In digital modulation techniques a set of basic functions are chosen for a particular modulation scheme. Generally the basic functions are orthogonal to each other. Basis functions can be derived using ‘Gram Schmidt orthogonalization‘ procedure. Once the basis function are chosen, any vector in the signal space can be represented as a linear combination of the basic functions.
In Binary Phase Shift Keying (BPSK) only one sinusoid is taken as basis function modulation. Modulation is achieved by varying the phase of the basis function depending on the message bits. The following equation outlines BPSK modulation technique.
S0 (t) =A.cos (ωt) →represents ‘0’
S1 (t) =A.cos (ωt+π) →represents ‘1’
The constellation diagram of BPSK will show the constellation points lying entirely on the x axis. It has no projection on the y axis. This means that the BPSK modulated signal will have an in-phase component (I) but no quadrature component (Q). This is because it has only one basis function.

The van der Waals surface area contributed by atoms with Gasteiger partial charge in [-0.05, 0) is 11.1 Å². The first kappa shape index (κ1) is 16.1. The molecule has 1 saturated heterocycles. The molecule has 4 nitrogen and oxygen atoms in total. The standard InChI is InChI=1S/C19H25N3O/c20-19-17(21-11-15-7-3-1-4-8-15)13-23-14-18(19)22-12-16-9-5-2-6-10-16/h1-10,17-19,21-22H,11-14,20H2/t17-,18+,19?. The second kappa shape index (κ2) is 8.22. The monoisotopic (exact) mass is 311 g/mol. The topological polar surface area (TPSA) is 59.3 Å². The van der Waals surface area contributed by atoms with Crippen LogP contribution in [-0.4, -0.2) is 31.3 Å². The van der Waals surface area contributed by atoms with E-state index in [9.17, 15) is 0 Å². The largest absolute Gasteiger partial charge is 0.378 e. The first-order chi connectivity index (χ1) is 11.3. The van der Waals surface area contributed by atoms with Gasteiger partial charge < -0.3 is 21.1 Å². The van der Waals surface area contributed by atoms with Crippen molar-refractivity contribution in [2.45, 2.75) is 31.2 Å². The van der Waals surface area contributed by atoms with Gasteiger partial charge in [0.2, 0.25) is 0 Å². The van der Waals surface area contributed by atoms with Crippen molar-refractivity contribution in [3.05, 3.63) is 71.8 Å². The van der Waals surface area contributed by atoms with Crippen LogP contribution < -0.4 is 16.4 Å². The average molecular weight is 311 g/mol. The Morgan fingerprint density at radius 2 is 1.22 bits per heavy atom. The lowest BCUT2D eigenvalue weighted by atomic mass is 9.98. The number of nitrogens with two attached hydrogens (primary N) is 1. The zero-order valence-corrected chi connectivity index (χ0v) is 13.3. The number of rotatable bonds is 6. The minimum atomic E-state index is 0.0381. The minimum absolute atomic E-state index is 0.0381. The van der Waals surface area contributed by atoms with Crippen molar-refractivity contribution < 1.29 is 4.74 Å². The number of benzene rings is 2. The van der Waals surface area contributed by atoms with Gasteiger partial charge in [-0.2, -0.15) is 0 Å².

A BPSK modulator can be implemented by NRZ coding the message bits (1 represented by +ve voltage and 0 represented by -ve voltage) and multiplying the output by a reference oscillator running at carrier frequency ω.
For BPSK demodulator, a coherent demodulator is taken as an example. In coherent detection technique the knowledge of the carrier frequency and phase must be known to the receiver. This can be achieved by using a Costas loop or a PLL (phase lock loop) at the receiver. A PLL essentially locks to the incoming carrier frequency and tracks the variations in frequency and phase. For the following simulation, neither a PLL nor a Costas loop is used but instead we simple use the output of the PLL or Costas loop. For demonstration purposes we simply assume that the carrier phase recovery is done and simply use the generated reference frequency at the receiver (cos (ωt)).
In the demodulator the received signal is multiplied by a reference frequency generator (assuming the PLL/Costas loop be present). The multiplied output is integrated over one bit period using an integrator. A threshold detector makes a decision on each integrated bit based on a threshold. Since an NRZ signaling format is used with equal amplitudes in positive and negative direction, the threshold for this case would be ‘0’.
- Resource utilization
- Power consumption is low
- Xilinx ISE